March 22, 1904|
|Died||March 10, 1981
|Known for||Broadcasts of Chicago Cubs and Chicago White Sox baseball games|
Early life and career
Born in Chicago, Elson got into broadcasting by accident. While vacationing in St. Louis in 1928, he took a tour of radio station KWK. A receptionist saw him among 40 men in line for an audition, and thought he was going to audition as well. He became a finalist, and was hired after a vote by listeners. A few days later, officials at Chicago's WGN heard about Elson's victory and wondered what a Chicago native was doing broadcasting for a St. Louis station. They quickly hired him. Starting in 1929, he began calling all the home games of the Chicago Cubs and Chicago White Sox. Such double duty would be impossible today, but in those days the Cubs and White Sox almost never played at home on the same day and most teams "recreated" "away" games in the studio using telegraphed messages from the ballpark rather than sending out their broadcasting crew with the team for road play-by-play, to save money. In 1930, he called his first World Series for the Mutual Broadcasting System, the first of 12 in a row. He also called Chicago Bears football games in the 1930s and early 1940s.
In 1942, he enlisted in the United States Navy and served four years in World War II—a stint which earned him the nickname "The Ol' Commander." But none other than President and Commander-in-Chief Franklin D. Roosevelt himself had him called home to announce the 1943 World Series.
Also, when Major League Baseball began making annual films of the World Series in 1943, Elson was chosen to narrate them, and narrated the official World Series film from 1943 through 1948.
Broadcasting for the White Sox exclusively
From 1946 to 1970, Elson broadcast for the White Sox exclusively. He missed out on calling the 1959 World Series—the Chisox' first since 1919 and Elson's first since 1943—on the national NBC broadcast because NBC Sports president Tom Gallery (who'd grown up with him in Chicago) just didn't like him. He was, however, allowed to call the Series on the White Sox' flagship radio station, WCFL. He called games for the Oakland Athletics in 1971 before returning to Chicago, where he teamed with Lloyd Pettit on Chicago Black Hawks NHL broadcasts. (He had previously called Black Hawks games in the late 1930s.)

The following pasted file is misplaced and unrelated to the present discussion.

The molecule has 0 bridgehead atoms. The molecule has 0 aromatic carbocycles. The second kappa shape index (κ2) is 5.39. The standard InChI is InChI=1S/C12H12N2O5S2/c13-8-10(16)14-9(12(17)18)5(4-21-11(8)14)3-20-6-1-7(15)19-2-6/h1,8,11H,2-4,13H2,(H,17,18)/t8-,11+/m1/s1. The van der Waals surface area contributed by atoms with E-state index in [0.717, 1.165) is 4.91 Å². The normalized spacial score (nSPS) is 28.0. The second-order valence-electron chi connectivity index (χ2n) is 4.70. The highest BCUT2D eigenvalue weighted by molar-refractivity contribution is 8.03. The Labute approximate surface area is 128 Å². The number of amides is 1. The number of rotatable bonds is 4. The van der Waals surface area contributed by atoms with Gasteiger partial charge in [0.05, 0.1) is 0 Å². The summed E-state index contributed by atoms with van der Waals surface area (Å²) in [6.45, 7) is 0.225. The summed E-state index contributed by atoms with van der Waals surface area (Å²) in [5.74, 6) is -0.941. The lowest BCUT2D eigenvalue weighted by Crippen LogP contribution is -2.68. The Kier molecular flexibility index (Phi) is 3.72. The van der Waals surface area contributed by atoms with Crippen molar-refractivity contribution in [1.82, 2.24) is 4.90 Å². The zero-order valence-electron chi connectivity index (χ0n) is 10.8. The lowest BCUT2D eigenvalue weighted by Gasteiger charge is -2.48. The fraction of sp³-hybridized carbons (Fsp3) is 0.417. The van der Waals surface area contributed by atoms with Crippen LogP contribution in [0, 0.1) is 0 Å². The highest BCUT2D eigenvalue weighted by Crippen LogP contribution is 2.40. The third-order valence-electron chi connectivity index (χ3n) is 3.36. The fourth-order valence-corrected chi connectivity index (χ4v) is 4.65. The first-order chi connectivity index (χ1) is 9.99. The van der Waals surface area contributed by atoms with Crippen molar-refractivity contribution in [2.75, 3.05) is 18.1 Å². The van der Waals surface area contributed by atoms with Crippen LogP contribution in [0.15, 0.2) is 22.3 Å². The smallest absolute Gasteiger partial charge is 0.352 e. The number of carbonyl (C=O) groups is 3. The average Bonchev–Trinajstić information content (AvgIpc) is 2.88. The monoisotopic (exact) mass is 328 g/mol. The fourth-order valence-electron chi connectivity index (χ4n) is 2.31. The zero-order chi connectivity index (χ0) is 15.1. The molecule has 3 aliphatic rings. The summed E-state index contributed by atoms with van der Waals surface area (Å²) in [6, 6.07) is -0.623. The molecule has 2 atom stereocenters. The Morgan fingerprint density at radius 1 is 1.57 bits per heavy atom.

Elson's broadcasting style
His style was often described as "relaxed", not easily succumbing to emotion or hyperbole, although he could certainly get excited in describing dramatic plays favorable to the team he was broadcasting for. He was one of the leading play-by-play men in his heyday. He was one of the first broadcasters to do on-field interviews, but in later years he felt uncomfortable with announcers who frequently criticized on-field performances, having grown up in an era where sportscasters were regular drinking buddies of players and managers. His style inspired several other broadcasters who grew up in the Midwest, such as the Cubs' Jack Brickhouse, Earl Gillespie, Bert Wilson, Gene Elston, his Chisox partner Milo Hamilton, the Phillies' Harry Kalas, the Brewers' Bob Uecker, Harry Caray of the Cardinals and later the Cubs, and the Mariners' Dave Niehaus.
Elson's broadcasting achievements went beyond sports. His broadcasts from Chicago's Pump Room brought him recognition "as the interviewer who drew secrets from celebrities in all fields." For five years, he also did Bob Elson on Board the Century, which (in contrast to the title) he broadcast from LaSalle Street Station in Chicago. Elson caught celebrities for spontaneous interviews while they were in the station. In a similar vein, he did Bob Elson on the Flagships on KNX, interviewing people who were traveling on American Airlines.
Elson was co-host of An Hour With Elson and Anson, a daily variety program that began October 13, 1941, on WGN.
- Condon, David (March 11, 1981). "Ex-Sox, Cubs Broadcaster Elson dies at 76". Chicago Tribune. Retrieved 14 January 2015.<templatestyles src="Module:Citation/CS1/styles.css"></templatestyles>
- "Saturday's Highlights" (PDF). Radio and Television Mirror. 15 (2): 46. December 1940. Retrieved 16 March 2015.<templatestyles src="Module:Citation/CS1/styles.css"></templatestyles>
- "Bob Elson Is Dead at 76; A Baseball Broadcaster". New York Times. March 12, 1981. Retrieved 15 January 2015.<templatestyles src="Module:Citation/CS1/styles.css"></templatestyles>
- Dunning, John. (1998). On the Air: The Encyclopedia of Old-Time Radio. Oxford University Press. ISBN 978-0-19-507678-3. P. 104.
- "Bob Elson" (PDF). Radio Life. February 2, 1947. p. 41. Retrieved 17 March 2016.<templatestyles src="Module:Citation/CS1/styles.css"></templatestyles>
- "Radio Advertisers" (PDF). Broadcasting. October 20, 1941. p. 47. Retrieved 12 February 2015.<templatestyles src="Module:Citation/CS1/styles.css"></templatestyles>
- Gold, Aaron (June 13, 1975). "Tower Ticker". Chicago Tribune. Retrieved 14 January 2015.<templatestyles src="Module:Citation/CS1/styles.css"></templatestyles>